ch07 - Chapter 7 Biotechnology: How Do We Use What We Know...

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Chapter 7 Biotechnology: How Do We Use What We Know about Life? 1. “Designer babies” and “gene therapy” can be considered forms of biotechnology because: a. both involve artificial manipulation of virus particles b. both use tools and techniques for manipulating genetic material in organisms c. both use counseling therapy to guide the decision making process d. both can result in non-living forms created from living organisms e. both use DNA technology for industrial purposes Ans: b 2. In the 1960’s the flow of cell functioning information in prokaryotic cells was identified as a. transcription of DNA genetic information –> translation of mRNA message -> formation of proteins necessary for cell function b. replication of DNA genetic information -> cell division - > cell division -> functioning cell c. translation of mRNA message in nucleus to DNA genetic information which directs functioning of cell d. formation of proteins necessary for cell function -> assembly of DNA genetic code e. transfer of DNA genetic information to alternate cells via plasmids which direct function of cell Ans: a 3. All of the following contribute to the use of microbes or prokaryotic cells to study and manipulate eukaryotic DNA EXCEPT: a. microbes are small, inexpensive to maintain, and easy to house b. microbes are quick to multiply in the laboratory c. microbes can grow great quantities of a single DNA directed substance d. the prokaryotic chromosome is simple and therefore easy to insert into eukaryotic DNA e. microbe mutation provides the variation necessary for eukaryotic DNA cloning Ans: e 4. All of the following can be used to describe a cloning vector EXCEPT a. a cloning vector is a genetic hitchhiker b. a cloning vector is a genetically engineered plasmid c. virus can act as a cloning vector 83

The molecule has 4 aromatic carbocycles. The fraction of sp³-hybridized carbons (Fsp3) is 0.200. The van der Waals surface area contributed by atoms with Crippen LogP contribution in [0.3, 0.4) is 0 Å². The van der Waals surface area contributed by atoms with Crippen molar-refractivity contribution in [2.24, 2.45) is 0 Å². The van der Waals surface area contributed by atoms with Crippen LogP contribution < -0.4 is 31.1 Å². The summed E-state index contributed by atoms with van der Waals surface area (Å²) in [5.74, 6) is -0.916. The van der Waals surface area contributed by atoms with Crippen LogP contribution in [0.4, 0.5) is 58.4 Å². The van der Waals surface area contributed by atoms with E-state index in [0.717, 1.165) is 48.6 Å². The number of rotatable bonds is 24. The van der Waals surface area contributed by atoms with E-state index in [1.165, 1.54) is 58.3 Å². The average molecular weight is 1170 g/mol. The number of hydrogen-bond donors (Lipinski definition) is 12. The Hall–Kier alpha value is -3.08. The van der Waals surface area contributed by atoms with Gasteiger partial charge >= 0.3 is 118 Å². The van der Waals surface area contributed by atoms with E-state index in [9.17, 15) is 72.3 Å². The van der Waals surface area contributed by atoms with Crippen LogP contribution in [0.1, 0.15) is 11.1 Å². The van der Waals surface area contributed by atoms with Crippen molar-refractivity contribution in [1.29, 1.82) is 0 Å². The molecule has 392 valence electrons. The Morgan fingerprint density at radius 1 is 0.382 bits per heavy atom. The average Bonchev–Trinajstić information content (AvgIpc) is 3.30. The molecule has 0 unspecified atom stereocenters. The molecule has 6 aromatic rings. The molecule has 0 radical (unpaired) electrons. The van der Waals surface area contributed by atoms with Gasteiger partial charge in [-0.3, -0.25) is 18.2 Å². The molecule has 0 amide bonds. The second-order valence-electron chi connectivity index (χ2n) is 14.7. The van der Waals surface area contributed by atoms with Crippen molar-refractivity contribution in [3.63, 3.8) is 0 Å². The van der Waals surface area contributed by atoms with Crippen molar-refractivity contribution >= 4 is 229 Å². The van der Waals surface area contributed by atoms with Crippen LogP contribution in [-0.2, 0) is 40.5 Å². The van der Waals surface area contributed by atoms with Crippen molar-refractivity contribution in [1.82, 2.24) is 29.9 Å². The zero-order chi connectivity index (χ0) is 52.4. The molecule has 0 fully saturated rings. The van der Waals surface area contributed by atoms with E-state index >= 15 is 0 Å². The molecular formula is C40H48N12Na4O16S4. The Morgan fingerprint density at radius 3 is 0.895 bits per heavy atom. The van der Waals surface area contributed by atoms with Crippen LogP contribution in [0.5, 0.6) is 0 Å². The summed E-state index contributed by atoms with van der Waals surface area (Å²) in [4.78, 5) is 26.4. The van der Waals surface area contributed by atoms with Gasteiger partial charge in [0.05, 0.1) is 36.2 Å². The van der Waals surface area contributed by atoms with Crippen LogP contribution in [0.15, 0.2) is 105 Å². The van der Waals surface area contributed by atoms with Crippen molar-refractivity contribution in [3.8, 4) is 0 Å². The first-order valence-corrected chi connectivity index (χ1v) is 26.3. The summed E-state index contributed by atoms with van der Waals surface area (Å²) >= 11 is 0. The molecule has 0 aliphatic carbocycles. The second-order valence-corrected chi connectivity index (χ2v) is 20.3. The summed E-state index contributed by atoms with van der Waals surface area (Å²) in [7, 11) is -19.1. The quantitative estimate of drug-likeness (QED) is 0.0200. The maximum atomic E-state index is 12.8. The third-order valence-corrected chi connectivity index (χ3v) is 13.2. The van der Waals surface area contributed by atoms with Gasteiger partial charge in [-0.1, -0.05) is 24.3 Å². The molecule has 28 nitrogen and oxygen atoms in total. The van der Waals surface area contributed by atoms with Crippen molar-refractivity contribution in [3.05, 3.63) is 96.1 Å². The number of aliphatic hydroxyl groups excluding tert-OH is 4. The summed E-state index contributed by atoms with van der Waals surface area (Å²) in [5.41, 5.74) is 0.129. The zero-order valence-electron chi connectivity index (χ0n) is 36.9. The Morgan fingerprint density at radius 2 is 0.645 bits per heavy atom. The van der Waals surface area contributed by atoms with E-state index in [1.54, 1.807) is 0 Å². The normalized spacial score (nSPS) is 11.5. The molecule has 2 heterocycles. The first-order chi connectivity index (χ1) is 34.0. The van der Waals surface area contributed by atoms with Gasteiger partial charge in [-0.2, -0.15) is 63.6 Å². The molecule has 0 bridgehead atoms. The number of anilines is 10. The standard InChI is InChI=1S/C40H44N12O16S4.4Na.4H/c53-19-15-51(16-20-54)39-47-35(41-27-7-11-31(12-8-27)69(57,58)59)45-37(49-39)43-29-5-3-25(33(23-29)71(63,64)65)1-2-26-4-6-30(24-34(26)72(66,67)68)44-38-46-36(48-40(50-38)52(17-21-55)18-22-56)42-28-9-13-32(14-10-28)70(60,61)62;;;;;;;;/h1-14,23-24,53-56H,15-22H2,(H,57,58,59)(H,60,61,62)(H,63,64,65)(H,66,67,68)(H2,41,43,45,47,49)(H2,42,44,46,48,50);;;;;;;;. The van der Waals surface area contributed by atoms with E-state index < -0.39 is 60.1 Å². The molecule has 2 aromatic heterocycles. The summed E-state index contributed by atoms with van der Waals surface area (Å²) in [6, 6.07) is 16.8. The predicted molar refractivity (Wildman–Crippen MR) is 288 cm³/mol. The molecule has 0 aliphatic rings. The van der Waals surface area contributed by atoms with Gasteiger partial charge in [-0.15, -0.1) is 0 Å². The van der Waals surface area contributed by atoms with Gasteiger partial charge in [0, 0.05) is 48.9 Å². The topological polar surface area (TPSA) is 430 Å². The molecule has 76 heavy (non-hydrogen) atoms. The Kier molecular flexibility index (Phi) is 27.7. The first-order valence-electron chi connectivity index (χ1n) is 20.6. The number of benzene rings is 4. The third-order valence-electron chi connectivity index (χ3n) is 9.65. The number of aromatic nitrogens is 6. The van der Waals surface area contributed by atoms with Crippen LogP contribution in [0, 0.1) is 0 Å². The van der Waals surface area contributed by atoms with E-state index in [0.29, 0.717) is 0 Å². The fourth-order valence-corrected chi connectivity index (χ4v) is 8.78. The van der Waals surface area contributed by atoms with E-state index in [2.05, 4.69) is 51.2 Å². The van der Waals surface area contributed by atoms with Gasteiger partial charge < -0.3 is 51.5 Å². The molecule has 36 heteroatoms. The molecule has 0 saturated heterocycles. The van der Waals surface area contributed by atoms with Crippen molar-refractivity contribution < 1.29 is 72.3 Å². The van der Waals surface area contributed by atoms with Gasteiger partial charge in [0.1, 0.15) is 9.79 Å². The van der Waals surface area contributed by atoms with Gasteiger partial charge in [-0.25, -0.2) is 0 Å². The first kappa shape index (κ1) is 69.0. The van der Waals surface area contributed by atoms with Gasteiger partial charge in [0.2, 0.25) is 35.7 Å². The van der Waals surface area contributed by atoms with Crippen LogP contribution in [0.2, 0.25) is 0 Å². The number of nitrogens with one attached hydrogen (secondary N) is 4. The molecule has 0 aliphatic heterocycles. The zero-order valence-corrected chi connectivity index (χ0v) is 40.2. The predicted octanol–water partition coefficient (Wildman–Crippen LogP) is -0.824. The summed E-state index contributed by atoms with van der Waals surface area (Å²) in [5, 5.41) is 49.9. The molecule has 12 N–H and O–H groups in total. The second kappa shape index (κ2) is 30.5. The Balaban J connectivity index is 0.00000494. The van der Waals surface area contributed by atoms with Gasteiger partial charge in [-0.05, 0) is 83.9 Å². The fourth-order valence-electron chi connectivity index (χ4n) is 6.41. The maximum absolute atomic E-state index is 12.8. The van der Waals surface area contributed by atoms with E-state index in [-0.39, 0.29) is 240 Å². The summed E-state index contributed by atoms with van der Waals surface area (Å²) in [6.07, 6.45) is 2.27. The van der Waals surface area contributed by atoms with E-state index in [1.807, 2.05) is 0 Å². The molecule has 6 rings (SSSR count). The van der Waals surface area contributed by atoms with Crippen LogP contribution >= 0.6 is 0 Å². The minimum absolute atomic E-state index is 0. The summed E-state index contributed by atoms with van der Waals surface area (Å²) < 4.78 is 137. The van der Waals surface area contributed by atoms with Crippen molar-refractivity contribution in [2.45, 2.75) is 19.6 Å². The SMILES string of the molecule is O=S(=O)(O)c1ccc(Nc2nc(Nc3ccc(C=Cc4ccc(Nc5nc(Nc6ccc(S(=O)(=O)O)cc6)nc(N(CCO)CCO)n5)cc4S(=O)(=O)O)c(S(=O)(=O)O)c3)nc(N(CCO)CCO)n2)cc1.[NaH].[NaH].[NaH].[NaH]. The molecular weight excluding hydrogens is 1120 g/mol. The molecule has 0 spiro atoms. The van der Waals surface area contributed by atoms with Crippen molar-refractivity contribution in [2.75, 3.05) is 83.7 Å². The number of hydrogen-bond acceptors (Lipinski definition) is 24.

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Chapter 7 d. a cloning vector is an artificial lipid that can be used to control cell replication e. a cloning vector is a vehicle that inserts a fragment of foreign DNA into the genome of a host cell Ans: d 5. The technology of genetic engineering has revolutionized the pharmaceutical industry through a. the ability to make generic drugs b. the ability to use bovine proteins to treat disease c. the ability to use bacteria cultures to produce mass quantities of a protein d. the ability to use porcine proteins to treat disease e. the ability to produce vaccine from viruses Ans: c 6. Restriction enzymes or restriction endonucleases act as molecular a. super glue b. scissors c. erasers d. scribes e. magnifiers Ans: b 7. “Sticky ends” is a term that describes a. the DNA that is left behind after bacteria have been removed from a culture plate b. the unpaired DNA bases after the DNA has been exposed to a restriction enzyme c. the bacterial strain that ends with the same initials as its corresponding restriction enzyme d. the last sequence of a DNA strand that codes for STOP e. the affinity of a restriction enzyme for a particular sequence on the DNA strand Ans:
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This note was uploaded on 10/10/2011 for the course BIOL 100 taught by Professor Hurley during the Spring '09 term at Idaho State University.

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ch07 - Chapter 7 Biotechnology: How Do We Use What We Know...

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